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Former Buncombe County library employee faces felony charge, allegation of anti-Semitic items as threat

Madison County Courthouse in 2023.
BPR News
Madison County Courthouse in 2023.

A 2023 case involving a former Buncombe County library employee accused of threatening the mother of a self-described “Nazi hunter” is scheduled to move forward this week.

Thomas Vance Pollock is charged with a felony after allegations that he affixed Adolf Hitler’s photo and the words “Mein Kampf is online” to a book and delivered it to the home of Kristofer Goldsmith's mother in Madison County. The book features a narrative about the disappearance of a mother.

Goldsmith is an Army veteran and the CEO of Task Force Butler, a nonprofit group of veterans who track and expose violent far-right extremists.

Pollock was initially charged last February with misdemeanor stalking. Prosecutors moved to a felony charge last month of “placing an exhibit with the intention of intimidation.”

“It was the first time that someone threatened my family,” Goldsmith, who lives in New York, told BPR in July 2023. He said he has faced other personal forms of backlash in response to his work.

“My mother immediately knew that this was a targeted attack in reference to my work with Task Force Butler Institute,” Goldsmith said. His family asked not to be identified in this report.

When Goldsmith’s mother found the package, she called 911. Madison County sheriff’s deputies visited Goldsmith’s mother’s house but took no immediate action, according to Goldsmith.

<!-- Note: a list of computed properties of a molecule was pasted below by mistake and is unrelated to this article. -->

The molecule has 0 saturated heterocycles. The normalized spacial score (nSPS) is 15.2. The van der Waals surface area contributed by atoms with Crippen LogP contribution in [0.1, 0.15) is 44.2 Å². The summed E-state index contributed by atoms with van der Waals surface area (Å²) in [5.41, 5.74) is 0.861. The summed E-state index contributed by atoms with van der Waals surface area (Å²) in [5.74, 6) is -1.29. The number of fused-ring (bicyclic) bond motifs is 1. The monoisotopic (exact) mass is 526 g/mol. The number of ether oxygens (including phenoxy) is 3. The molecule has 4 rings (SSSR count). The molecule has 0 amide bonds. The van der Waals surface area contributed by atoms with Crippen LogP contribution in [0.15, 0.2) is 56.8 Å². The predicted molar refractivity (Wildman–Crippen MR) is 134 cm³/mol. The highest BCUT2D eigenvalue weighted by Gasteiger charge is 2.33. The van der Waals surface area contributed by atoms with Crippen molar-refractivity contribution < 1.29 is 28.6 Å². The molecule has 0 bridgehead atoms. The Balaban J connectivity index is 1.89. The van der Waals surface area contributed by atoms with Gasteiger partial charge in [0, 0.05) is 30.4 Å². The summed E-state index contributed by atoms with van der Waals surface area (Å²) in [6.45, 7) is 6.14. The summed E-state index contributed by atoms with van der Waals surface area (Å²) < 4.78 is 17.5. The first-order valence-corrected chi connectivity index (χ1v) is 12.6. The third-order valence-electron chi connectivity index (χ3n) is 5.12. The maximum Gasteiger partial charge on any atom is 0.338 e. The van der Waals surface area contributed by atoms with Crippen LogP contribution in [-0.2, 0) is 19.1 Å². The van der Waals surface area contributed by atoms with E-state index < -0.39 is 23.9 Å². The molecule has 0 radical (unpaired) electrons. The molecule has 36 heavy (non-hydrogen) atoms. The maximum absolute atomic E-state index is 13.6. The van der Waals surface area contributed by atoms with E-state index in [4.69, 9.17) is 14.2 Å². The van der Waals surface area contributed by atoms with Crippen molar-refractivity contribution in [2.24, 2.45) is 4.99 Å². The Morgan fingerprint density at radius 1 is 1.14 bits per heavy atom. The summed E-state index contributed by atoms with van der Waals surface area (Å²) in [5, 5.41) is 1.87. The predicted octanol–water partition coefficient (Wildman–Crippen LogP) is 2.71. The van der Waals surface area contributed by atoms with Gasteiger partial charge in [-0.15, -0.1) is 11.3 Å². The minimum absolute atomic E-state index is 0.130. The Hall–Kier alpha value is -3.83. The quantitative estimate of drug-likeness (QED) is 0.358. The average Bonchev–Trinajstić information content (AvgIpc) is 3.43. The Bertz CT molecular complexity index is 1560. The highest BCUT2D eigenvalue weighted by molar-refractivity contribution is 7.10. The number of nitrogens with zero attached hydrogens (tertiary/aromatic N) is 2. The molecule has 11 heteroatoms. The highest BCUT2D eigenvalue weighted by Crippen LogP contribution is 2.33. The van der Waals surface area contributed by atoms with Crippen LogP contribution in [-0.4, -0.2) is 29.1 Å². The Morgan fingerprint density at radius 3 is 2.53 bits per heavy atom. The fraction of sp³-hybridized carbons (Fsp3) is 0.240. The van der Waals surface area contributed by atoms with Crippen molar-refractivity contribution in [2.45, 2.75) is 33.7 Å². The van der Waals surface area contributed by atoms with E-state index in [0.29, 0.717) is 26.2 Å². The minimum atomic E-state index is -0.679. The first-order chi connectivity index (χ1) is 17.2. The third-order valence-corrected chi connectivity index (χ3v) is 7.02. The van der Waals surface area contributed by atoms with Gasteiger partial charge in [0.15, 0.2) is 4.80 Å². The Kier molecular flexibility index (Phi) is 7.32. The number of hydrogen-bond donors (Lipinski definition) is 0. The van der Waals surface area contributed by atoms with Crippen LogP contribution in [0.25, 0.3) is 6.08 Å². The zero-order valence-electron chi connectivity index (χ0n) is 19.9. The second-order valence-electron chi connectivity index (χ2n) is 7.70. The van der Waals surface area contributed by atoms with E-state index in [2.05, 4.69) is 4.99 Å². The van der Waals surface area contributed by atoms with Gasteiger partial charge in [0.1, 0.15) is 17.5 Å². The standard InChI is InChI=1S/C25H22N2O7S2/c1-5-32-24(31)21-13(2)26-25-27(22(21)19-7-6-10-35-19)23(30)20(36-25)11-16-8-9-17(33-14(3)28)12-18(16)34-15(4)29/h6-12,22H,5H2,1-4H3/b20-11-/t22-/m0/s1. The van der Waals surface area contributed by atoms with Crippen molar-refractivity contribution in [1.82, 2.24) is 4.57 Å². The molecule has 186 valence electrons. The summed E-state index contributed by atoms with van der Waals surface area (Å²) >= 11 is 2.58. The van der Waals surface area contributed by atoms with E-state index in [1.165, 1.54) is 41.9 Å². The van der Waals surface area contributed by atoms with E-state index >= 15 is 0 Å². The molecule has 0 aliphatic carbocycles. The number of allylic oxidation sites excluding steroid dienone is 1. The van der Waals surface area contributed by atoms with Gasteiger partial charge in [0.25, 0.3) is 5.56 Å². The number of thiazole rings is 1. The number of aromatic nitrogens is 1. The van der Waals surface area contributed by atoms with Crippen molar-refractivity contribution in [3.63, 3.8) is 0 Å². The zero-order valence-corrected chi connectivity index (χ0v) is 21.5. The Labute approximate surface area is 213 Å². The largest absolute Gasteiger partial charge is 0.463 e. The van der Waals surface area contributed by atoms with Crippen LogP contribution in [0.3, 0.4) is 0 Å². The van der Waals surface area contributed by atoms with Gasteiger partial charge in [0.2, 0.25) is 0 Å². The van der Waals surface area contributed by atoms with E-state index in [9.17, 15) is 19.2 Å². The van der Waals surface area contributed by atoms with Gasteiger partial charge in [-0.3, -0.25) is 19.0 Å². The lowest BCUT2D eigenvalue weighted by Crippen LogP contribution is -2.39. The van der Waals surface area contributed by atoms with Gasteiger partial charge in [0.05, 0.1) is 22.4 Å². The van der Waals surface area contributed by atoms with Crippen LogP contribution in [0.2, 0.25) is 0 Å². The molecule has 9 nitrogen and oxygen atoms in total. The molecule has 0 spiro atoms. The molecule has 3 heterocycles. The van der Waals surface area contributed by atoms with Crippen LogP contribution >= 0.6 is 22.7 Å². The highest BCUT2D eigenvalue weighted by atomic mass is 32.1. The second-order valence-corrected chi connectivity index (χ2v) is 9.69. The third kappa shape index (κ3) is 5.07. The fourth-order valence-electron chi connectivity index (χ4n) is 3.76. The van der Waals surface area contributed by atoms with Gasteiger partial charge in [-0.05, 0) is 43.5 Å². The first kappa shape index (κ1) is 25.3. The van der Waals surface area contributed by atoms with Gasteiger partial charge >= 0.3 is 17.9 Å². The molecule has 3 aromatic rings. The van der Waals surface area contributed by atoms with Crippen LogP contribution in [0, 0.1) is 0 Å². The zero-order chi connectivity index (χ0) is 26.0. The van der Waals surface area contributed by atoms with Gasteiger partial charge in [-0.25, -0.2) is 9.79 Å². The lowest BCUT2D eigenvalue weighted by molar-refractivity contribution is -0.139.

Madison County Sheriff Buddy Harwood did not respond to BPR’s questions about his office’s response to this incident.

Goldsmith and his attorneys later provided the sheriff’s office with evidence of Pollock admitting in an online post to delivering the book.

“The fact that that first threat against my family came as an in-person visit to my mother's house told me that this was real serious,” Goldsmith said.

Pollock worked at the Buncombe County Library as a library assistant, starting as a temporary employee in 2017 and moving to full-time in 2020.

He was terminated on Feb. 24, 2023, after an internal investigation was launched into his arrest for misdemeanor stalking, according to documents obtained from the Buncombe County government through a public records request.

The personnel records specifically mentioned Pollock's arrest and his dismissal letter referred to “off-duty conduct.”

“You acknowledge that you have engaged in the off-duty conduct detailed in the pre-disciplinary conference letter,” the dismissal letter read. “You acknowledged you have made mistakes and that your actions have been negligent toward your family and job. You acknowledged that your off-duty conduct has spilled over into the work environment.”

BPR made multiple attempts to reach out to Pollock, but he did not respond to requests for comment

Pollock was arrested three weeks before being fired and immediately released from jail on a $5,000 secured bond.

Goldsmith said he was frustrated by what he saw as a lack of law enforcement action, so he provided information directly to the county magistrate, who issued what in North Carolina is called a private or citizen-initiated warrant on Feb. 1, 2023.

In the same month, Goldsmith obtained a temporary restraining order against Pollock in Buncombe County.

Pollock consented to a one-year no-contact order in March 2023.

District Attorney Seth Banks, who oversees the 35th prosecutorial district including Madison County, declined to comment on the charge.

The misdemeanor case, originally scheduled to be heard Feb. 21, 2023, was continued six times. The misdemeanor was then changed to a felony in January 2024. District attorney offices can add additional felony or misdemeanor charges in addition to an initial warrant issued by a magistrate.

A hearing in the case is scheduled for Madison County Superior Court on Feb. 29.

Jordan Wilkie is the democracy reporter for WITF. He previously reported on election administration and technology for Carolina Public Press. He has a master’s degree in journalism from the University of North Carolina at Chapel Hill.